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Part 4: A Beginner's Guide to Mountain Biking - Where to Ride?

SVG Article Bottom Torn Edge

Photo by Hannah Donze

Now that you’re a mountain biker, a whole new world has opened up to you. If you want to learn about trails in your region - apps like MTB Project or Trailforks are valuable resources. Both of these apps allow you to find trails where mountain biking is permitted, plan routes, see what difficulty level each trail is ranked, sometimes see trail conditions (dependent on users submitting info), details on closures (seasonal or otherwise), and more. Like skiing, trails are ranked using:

  • Green = Beginner. You should be able to navigate these trails with a beginner skill set.  

  • Blue = Intermediate. These can vary from beginner to advanced-intermediate skill. If you’re feeling solid on green trails, take the leap. Be sure to check features first before you ride. 

  • Black = Advanced. You’ll need solid intermediate to advanced skills for these trails. ALWAYS look before you leap. 

  • Double Black = Expert. Think Shania Twain’s opening line to Man! I feel like a woman. AKA Let’s Go Girls! You need advanced-intermediate minimum to expert skill set for these trails. As always, scope out a feature first and try to go with a friend who has ridden the trail before. 

  • Orange = Professional. These are sometimes called Pro-lines. These will be extremely difficult and require extremely advanced to expert skill set. 

We also encourage you to ask a friend or fellow rider (maybe someone you met in that lesson or clinic you took, or ask your coach) their favorite trails and routes. Sometimes a trail app will list a trail ridden in a direction that may not lend itself to your skill set - ask what direction people ride and why. 

Single track vs double track/fire road

You might hear people talk about singletrack vs double track, fire road, or even jeep road. Singletrack is typically wide enough only for one bike. Double track is usually wide enough for two bikes or more, and fire road or jeep road (you’ll hear this in regions where overlanding is popular - like Moab, UT) is wide enough for a vehicle (and may even allow vehicles). As long as mountain biking is permitted on these types of trails, they are all fun to ride and offer different challenges. Just because it is a fire road, doesn’t guarantee it will be easy.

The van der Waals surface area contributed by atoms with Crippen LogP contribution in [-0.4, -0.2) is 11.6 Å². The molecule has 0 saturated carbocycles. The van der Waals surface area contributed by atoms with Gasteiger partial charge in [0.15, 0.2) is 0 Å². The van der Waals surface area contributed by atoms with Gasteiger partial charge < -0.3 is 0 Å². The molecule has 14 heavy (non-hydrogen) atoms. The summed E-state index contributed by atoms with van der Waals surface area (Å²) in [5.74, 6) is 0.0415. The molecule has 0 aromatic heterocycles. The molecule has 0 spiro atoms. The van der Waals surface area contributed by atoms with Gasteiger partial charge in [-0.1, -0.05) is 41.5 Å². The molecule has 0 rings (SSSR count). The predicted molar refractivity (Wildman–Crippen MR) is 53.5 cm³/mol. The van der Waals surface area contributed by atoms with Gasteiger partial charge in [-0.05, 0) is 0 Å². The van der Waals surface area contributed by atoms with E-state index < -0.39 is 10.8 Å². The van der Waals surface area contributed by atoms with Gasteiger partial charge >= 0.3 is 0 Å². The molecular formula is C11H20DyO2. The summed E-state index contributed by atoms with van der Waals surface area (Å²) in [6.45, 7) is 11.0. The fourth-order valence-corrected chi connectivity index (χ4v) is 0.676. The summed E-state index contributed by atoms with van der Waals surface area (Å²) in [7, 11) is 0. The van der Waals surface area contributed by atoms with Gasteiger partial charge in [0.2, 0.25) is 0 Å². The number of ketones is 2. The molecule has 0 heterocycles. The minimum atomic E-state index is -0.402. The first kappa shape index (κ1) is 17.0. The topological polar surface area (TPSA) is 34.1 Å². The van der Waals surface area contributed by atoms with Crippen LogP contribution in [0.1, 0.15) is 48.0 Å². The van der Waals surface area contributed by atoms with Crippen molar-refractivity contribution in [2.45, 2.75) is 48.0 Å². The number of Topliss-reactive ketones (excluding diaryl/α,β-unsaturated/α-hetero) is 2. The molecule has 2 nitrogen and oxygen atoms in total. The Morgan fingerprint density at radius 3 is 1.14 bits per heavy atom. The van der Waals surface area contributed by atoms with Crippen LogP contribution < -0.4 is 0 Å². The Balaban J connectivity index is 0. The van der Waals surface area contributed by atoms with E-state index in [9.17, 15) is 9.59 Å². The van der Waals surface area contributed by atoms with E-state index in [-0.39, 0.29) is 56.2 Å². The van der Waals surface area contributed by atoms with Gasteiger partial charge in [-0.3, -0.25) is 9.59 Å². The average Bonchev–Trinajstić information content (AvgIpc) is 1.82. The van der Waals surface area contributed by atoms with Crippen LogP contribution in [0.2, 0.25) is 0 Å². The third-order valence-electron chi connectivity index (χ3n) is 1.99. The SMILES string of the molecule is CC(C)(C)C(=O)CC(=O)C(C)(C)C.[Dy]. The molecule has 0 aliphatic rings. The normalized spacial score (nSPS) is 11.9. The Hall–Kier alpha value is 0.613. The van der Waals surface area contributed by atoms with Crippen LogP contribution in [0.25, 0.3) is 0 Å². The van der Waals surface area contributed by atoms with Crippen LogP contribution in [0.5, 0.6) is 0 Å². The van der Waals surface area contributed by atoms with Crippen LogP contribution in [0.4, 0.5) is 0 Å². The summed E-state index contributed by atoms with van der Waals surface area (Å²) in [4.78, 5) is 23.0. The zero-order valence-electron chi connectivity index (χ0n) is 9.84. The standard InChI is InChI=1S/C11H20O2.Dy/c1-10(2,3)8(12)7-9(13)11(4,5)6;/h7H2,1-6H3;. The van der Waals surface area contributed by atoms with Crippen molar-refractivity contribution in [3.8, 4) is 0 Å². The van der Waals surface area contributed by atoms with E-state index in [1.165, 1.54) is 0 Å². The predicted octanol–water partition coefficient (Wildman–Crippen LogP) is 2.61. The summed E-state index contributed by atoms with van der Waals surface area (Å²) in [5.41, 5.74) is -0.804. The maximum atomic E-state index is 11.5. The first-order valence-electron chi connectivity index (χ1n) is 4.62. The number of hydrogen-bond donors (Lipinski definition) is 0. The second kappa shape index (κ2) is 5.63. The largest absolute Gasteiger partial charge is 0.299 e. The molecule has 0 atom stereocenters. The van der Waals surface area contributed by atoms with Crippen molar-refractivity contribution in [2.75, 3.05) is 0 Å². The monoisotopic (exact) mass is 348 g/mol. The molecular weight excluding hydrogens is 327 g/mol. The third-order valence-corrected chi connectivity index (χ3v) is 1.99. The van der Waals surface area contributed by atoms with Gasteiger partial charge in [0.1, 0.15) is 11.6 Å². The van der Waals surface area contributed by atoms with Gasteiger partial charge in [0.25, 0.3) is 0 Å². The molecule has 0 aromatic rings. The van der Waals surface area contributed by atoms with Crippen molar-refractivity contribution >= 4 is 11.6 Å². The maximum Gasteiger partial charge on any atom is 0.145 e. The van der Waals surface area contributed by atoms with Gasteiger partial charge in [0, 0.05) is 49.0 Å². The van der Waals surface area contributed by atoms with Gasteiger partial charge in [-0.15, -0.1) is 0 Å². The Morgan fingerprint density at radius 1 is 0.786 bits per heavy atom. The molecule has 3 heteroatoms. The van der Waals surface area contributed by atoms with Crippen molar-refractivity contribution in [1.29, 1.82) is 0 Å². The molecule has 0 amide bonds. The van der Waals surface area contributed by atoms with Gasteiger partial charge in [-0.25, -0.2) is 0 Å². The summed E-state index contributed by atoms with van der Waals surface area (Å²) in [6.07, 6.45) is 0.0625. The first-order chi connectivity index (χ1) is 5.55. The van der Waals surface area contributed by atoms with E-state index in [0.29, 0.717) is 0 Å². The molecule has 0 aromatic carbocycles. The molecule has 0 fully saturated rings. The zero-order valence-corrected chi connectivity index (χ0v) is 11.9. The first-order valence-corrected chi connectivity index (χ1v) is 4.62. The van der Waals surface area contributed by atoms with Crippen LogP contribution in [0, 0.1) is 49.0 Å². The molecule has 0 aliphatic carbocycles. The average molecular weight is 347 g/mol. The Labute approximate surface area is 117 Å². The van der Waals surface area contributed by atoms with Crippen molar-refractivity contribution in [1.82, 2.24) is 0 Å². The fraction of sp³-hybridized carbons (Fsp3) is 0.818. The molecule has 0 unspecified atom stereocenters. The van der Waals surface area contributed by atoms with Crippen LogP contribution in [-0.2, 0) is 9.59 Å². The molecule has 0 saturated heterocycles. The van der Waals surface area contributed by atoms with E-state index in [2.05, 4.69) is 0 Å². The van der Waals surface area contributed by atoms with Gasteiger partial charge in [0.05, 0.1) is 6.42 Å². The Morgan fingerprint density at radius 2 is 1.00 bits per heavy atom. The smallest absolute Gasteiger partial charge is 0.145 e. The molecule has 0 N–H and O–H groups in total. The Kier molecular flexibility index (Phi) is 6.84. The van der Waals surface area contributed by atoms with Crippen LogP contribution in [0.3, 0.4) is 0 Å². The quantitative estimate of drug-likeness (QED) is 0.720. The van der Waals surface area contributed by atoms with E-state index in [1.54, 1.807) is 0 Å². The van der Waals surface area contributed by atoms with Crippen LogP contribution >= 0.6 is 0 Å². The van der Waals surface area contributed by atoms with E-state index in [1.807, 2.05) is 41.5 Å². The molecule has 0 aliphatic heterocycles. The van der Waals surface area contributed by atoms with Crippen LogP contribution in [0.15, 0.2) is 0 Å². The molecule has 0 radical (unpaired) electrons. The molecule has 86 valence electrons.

Woman mountain biker reading map at trailhead

Photo by Natalie Starr

 

Directional Trails 

Getting outdoors is becoming increasingly more popular and welcoming. We are all for it! Sometimes to limit user interactions, trails will be directional for bikes or bikes are only allowed on certain days. This means that a trail should only be ridden in one direction clockwise/counter clockwise or sometimes only uphill/downhill. This will be signed at the trailhead or on the Trailforks of MTB Project apps. Be sure to follow these guidelines - they are put in place to keep all users safe, ensure the longevity of the trail, and make space for everyone. 

Trail Closures 

On your Trailforks or MTB Project apps, or on a website that may outline trail systems, you might see info about closures. Trails will close for a few reasons. 

  • Conditions - A heavy rain or snow may bring too much moisture to a trail and riding on the trail can cause intense damage in the form of ruts. Of course, we also are seeing closures due to fires more and more. 

  • Seasonal - In some regions, especially higher elevations, trails will close in the winter. This is to ensure the trail isn’t damaged and to be sure you aren’t caught in the winter storm.

  • Wildlife - Many regions close trails for wildlife migration, breeding, and generally to give plants, birds, and animals the space they need to thrive. 

It is important to abide by any trail closure for the longevity and “health” of the trail, your safety, conservation, and support of wildlife populations. 

Dogs and Mountain Biking 

We all love our furry friends. Check if the area you will be riding is dog friendly and allows off-leash before bringing your trail buddy. Also, be sure to bring ample water for your dog or have knowledge of water sources on the trail. 

We hope this quick guide gives you the basic tools to get out and about on your mountain bike. Be sure to give fellow users a hello and if you see another biker in SHREDLY, the classic “cute shorts!” greeting. Most of all, have fun! 

Woman mountain biking with her dog.

Photo by Jesse Selwyn


Check out other posts in this series: 

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